2009, darkness at the window, my head half submerged in drink. Sat in a studio apartment (meaning Bedsit in old money) I felt suicidal, at the end of my tether with life. It alarmed me. I’ve had moments of thinking about it, (usually as a side effect or maybe a platform plank of my depression and anxiety) It’s just a fleeting thought. This time though, there was something dark and dingy about the whole feeling, a feeling of being stuck.
It elicited a decision that still ranks as one of my best reactions to poor mental health. I would get the next train to a station somewhere and start a travelling street art project over the course of a week, I’d only made a tentative approach at in my home town of Manchester
A week later the project, Show Your Bones had been taken to several cities in England and Scotland. I somehow ended up in the MEN and on regional BBC Radio talking about a strange little quirky project. I collected lost property umbrellas took a trusty sharpie (those things are fantastic) and wrote poetry on the outer fabric. At first they were all written in a single spiral but mistakes led me to work with those mistakes and more eloquent and expressive concrete poetry emerged. It still ranks as my best, most popular, most long running and most fun little projects. It has been used in multiple ways including being curated for exhibition at the Contact Theatre as part of Unsung Fest, “performed on stage” at several Manchester Fringe Fest events, used at a music festival (Stendhal) as well as a raft of other ventures. The whole point I am telling you this is that the arts can take a broken mind and help heal it. It is often at our most darkest hours that creativity and the arts in general can floodlight the once pitch black, art can give a shaft of light to let you see what you are up against. Necessity is the Mother of Invention as they say, if you back creativity into a corner or a box, it will show not only let you see but will help you navigate the most dangerous times. Creativity is a ship.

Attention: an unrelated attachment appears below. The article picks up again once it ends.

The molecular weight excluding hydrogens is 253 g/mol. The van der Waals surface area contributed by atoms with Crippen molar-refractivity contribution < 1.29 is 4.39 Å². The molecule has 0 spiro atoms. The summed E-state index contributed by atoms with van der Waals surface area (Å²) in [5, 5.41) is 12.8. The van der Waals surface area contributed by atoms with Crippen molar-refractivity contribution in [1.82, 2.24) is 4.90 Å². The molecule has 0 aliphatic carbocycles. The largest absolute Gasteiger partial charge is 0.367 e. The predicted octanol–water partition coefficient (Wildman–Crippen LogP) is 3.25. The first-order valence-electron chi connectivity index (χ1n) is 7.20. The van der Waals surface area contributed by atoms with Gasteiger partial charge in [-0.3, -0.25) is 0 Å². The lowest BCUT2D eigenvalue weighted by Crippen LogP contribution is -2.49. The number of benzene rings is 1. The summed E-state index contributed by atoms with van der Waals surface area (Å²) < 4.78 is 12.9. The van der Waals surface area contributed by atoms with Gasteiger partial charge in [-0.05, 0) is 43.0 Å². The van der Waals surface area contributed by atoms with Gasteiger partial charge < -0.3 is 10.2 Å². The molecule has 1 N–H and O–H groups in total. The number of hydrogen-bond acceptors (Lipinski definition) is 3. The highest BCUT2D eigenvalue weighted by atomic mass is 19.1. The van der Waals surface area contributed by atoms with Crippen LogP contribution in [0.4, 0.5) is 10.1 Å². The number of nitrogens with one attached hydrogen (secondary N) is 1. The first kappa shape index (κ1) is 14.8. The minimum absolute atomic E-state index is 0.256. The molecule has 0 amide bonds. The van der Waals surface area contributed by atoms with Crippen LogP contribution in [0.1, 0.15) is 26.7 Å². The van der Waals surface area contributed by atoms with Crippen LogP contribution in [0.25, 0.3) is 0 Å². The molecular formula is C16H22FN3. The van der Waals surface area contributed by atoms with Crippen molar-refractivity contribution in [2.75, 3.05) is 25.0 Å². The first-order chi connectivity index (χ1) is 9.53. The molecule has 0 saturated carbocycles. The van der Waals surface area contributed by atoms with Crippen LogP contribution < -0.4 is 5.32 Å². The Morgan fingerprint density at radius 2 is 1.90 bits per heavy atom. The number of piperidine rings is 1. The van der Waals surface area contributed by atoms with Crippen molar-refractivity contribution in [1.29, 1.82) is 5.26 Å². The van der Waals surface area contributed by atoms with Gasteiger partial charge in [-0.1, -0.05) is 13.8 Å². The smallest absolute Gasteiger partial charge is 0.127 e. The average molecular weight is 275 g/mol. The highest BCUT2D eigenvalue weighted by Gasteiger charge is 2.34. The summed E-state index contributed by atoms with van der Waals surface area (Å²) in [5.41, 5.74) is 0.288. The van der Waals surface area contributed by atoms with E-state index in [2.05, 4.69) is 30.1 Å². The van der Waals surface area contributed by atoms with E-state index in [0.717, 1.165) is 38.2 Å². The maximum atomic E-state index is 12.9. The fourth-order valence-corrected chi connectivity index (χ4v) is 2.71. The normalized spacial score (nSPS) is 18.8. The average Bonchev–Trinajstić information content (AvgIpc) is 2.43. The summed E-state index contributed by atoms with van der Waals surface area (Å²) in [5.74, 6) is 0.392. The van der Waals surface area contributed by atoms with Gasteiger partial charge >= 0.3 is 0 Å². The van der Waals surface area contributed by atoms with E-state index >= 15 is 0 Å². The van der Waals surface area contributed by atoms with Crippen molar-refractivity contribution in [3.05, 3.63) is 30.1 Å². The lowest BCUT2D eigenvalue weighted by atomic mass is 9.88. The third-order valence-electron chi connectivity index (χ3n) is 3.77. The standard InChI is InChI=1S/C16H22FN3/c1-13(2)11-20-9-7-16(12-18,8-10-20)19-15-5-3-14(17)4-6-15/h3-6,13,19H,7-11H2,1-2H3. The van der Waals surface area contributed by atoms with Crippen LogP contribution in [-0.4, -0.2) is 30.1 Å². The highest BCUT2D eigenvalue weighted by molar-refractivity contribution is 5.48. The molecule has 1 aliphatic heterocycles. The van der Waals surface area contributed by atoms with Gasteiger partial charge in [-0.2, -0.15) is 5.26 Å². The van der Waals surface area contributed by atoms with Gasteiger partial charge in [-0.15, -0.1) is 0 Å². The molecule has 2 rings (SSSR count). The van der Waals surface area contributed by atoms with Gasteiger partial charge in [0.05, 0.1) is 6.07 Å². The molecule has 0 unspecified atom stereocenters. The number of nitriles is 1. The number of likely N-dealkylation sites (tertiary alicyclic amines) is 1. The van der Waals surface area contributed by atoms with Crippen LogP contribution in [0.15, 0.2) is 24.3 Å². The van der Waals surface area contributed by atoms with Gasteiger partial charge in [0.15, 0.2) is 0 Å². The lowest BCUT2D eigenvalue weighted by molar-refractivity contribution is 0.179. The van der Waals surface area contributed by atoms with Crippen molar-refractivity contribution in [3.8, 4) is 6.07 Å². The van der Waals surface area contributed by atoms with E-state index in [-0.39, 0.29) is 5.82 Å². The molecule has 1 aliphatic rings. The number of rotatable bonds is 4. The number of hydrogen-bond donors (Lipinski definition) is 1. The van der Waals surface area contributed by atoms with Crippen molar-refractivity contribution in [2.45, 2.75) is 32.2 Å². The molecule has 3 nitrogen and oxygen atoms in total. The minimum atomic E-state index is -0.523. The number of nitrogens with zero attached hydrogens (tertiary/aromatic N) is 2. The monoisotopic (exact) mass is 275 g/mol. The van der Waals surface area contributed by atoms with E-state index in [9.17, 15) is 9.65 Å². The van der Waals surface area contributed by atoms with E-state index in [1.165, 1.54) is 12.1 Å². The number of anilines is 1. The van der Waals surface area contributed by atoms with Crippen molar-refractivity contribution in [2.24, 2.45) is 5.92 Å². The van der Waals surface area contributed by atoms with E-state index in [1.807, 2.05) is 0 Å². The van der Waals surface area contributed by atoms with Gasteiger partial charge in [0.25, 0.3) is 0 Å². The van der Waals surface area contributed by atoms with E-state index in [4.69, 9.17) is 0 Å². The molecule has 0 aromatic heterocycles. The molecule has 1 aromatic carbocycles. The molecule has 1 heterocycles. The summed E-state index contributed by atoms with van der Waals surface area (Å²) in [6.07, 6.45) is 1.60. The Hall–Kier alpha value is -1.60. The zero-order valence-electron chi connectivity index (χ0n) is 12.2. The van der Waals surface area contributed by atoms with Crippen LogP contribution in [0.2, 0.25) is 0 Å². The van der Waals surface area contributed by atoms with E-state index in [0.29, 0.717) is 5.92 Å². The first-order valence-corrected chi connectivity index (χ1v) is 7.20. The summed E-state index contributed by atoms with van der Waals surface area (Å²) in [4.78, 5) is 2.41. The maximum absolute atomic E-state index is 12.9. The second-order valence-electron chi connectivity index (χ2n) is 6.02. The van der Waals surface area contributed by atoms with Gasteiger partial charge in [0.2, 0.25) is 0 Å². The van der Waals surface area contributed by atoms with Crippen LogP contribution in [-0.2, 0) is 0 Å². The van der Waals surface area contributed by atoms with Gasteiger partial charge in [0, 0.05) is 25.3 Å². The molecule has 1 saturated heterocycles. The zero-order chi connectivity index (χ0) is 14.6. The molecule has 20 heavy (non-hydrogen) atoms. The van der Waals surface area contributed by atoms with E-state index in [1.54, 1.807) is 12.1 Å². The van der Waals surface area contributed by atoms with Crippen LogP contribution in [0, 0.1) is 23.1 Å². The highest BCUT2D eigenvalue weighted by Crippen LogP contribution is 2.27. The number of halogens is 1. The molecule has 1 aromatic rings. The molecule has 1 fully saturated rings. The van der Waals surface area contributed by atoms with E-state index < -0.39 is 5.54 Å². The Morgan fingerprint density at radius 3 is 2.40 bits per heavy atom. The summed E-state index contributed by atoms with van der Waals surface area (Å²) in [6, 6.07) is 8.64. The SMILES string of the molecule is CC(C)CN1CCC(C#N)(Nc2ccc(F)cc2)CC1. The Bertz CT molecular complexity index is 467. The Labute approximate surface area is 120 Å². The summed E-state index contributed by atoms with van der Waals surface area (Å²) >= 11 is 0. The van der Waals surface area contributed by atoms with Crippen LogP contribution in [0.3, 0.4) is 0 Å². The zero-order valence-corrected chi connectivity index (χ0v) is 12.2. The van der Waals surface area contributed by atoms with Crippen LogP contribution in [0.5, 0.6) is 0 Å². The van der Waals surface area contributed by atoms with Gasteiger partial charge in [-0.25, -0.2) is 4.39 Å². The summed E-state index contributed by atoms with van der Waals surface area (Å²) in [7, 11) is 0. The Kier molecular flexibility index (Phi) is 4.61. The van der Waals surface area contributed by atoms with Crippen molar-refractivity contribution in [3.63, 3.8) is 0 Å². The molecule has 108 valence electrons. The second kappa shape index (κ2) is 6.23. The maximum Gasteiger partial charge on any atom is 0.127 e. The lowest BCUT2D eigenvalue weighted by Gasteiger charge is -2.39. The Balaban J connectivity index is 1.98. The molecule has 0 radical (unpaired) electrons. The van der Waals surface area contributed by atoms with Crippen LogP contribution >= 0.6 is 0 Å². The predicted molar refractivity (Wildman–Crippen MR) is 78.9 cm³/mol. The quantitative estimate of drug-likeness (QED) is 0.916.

Going through my life of poetry and some street art as well as other artsy type stuff I can see so many times how it pushed me on or dragged me along. Winning a slam during a period of crippling panic attacks, channelling all that pain into performance and both helped each other along. In hospital I learnt to write, in hospital I gained a voice, a purpose and the illness never had a chance against those pocket moments of lucidity and calm that seem to usher in any time I sit to write.
There are, of course several if not numerous strategies that can save your life, diet, good sleep, social network, exercise, travel, a balance of rest and activity to mention a few, but for me the arts have saved me more times than I can count. It may have done the same for you. It wouldn’t surprise me if virtually everyone, if not literally everyone, has, at some stage had the arts help dig them out of a pit even if only for a blessed moments serenity. It is not the only reason for the arts, but for me, its up there.
Poetry still turns me on, it still helps me reach people, it helps me recover, to analyse and emote, it makes a life more authentic and more bearable, on more than many an occasion it can also make life more beautiful. Don’t stop creating. Turn the poison into something potable and gain a sense of self from what you create and how you created it.
You never know, you might save someone.
I can however argue, that you can definitely save yourself.
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